It made more sense on Monday afternoon, when as the world adjusted to the idea of Steve Evans as Leeds United manager, the Football League decided that announcement was as good a warm-up act as any for the news that Cellino had failed its Owners and Directors Test again. Spite, then; Cellino had submitted the relevant paperwork to the League himself, confident there was nothing in it that would lead to a ban, and been banned, and got angry. And he had lashed out, tried to begin a war on the League, and used the fans as his weapon.
The pleasure we get from watching Leeds United play away, such as it is, was being taken away from us essentially because a few years ago a rich fool wanted to have a Range Rover; and now we were expected to take his side as he robbed us of joy. Of all his missteps, this was one of Cellino’s illest-judged, because it put his actions on the radar of large numbers of Leeds fans who, quite reasonably, only care about going to the match and not about what happens in the boardroom. Here of a sudden was the man in the boardroom affecting their ability to go to the match, and Cellino might soon have discovered how much better it was to be ignored.
Thanks to the intervention of Leeds Fans United the cap has been lifted and sense has prevailed, but the pattern is as consistent as ever; Cellino acts in haste, other people suffer, then Cellino gets to have another go. And of course he’ll accept responsibility for the error, while also accepting credit for changing his mind.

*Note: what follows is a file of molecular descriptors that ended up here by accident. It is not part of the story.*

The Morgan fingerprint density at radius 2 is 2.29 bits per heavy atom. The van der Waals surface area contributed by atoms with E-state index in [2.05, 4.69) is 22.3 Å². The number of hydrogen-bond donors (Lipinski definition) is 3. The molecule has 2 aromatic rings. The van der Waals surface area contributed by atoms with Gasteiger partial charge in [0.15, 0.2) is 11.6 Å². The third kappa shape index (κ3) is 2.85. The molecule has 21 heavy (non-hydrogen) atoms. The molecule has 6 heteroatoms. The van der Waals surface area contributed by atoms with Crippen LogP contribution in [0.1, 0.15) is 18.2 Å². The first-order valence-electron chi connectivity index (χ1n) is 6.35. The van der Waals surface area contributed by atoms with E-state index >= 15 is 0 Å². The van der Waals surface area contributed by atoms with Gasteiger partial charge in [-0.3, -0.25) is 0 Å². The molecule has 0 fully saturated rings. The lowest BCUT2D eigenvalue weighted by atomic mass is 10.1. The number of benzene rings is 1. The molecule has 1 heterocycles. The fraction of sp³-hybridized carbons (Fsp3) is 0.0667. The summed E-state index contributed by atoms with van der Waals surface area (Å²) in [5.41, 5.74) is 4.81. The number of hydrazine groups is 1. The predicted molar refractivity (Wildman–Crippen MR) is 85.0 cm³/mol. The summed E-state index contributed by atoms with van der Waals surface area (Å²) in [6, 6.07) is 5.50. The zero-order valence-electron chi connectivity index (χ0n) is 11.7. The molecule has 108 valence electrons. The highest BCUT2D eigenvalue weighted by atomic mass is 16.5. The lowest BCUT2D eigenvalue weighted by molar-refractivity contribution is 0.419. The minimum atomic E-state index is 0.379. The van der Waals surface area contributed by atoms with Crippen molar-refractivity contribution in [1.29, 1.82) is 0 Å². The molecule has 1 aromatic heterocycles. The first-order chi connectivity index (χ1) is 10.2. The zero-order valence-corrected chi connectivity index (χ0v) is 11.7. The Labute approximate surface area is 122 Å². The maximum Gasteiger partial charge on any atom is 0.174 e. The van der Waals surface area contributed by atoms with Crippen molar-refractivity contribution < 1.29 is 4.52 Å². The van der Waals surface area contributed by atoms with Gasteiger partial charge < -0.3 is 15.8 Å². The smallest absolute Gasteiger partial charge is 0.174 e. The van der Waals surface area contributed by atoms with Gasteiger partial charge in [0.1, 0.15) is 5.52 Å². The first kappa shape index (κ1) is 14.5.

It can’t go on, and it won’t go on much longer. I think there is a story be found in the way that after two years each were offered to Hockaday, Milanic and Rosler, Steve Evans has come to Leeds on a rolling one-month contract. That feels like an uncharacteristic lack of confidence on both sides of the deal. On Cellino’s side it isn’t clear if it’s Evans he doesn’t believe in, or himself.
Because while he might say he is still running Leeds United, and will always be running Leeds United, and while the chaos of this week suggests very strongly that yes, indeed he is running Leeds United, Cellino is in trouble and he knows it. The Range Rover case was the least likely of all his court cases to cause him problems, and yet here he is: banned.
Over the weekend LUTV put a 34 minute Cellino interview on YouTube; it’s hard to imagine anyone with the time to sit through that, but it might have done him good to get it off his chest, much like Bates and his weekly speeches to nobody. I hopped around the video timeline and heard him, for the umpteenth time, complaining about the different stages and nuances of a conviction in Italian and English law, but it won’t do him any good. The Football League have a stance, and they hold all the cards, while Cellino holds all the pending cases.
Still he rolls on, the same lousy whining, the same petulant responses. If the ban was the trigger for the away fans cap, what’s to say it didn’t hasten the end of Rosler, too? Cellino might not have been able to sack him in a couple of weeks; couldn’t, under the terms of his ban, spend nine hours tête-a-tête with a new watermelon. It was act now, or never at all. And for Cellino, that’s not even a choice.
It won’t work, none of it will work. Leeds United drew at Fulham but it won’t work. We even played well, very well, but it’s just not going to work. Don’t be fooled into thinking that Steve Evans is going to be a successful Leeds United manager. It’s too late, for many people, who think Massimo Cellino will be a successful Leeds United owner.
Evans won’t work, Cellino won’t work, Leeds United won’t work, none of it will work. I walked away from the most impressive, positive and exciting Leeds United performance of the season still fearing relegation. Because this is just the same thing again, and it is just not going to work. And there are only so many times we can keep having another go.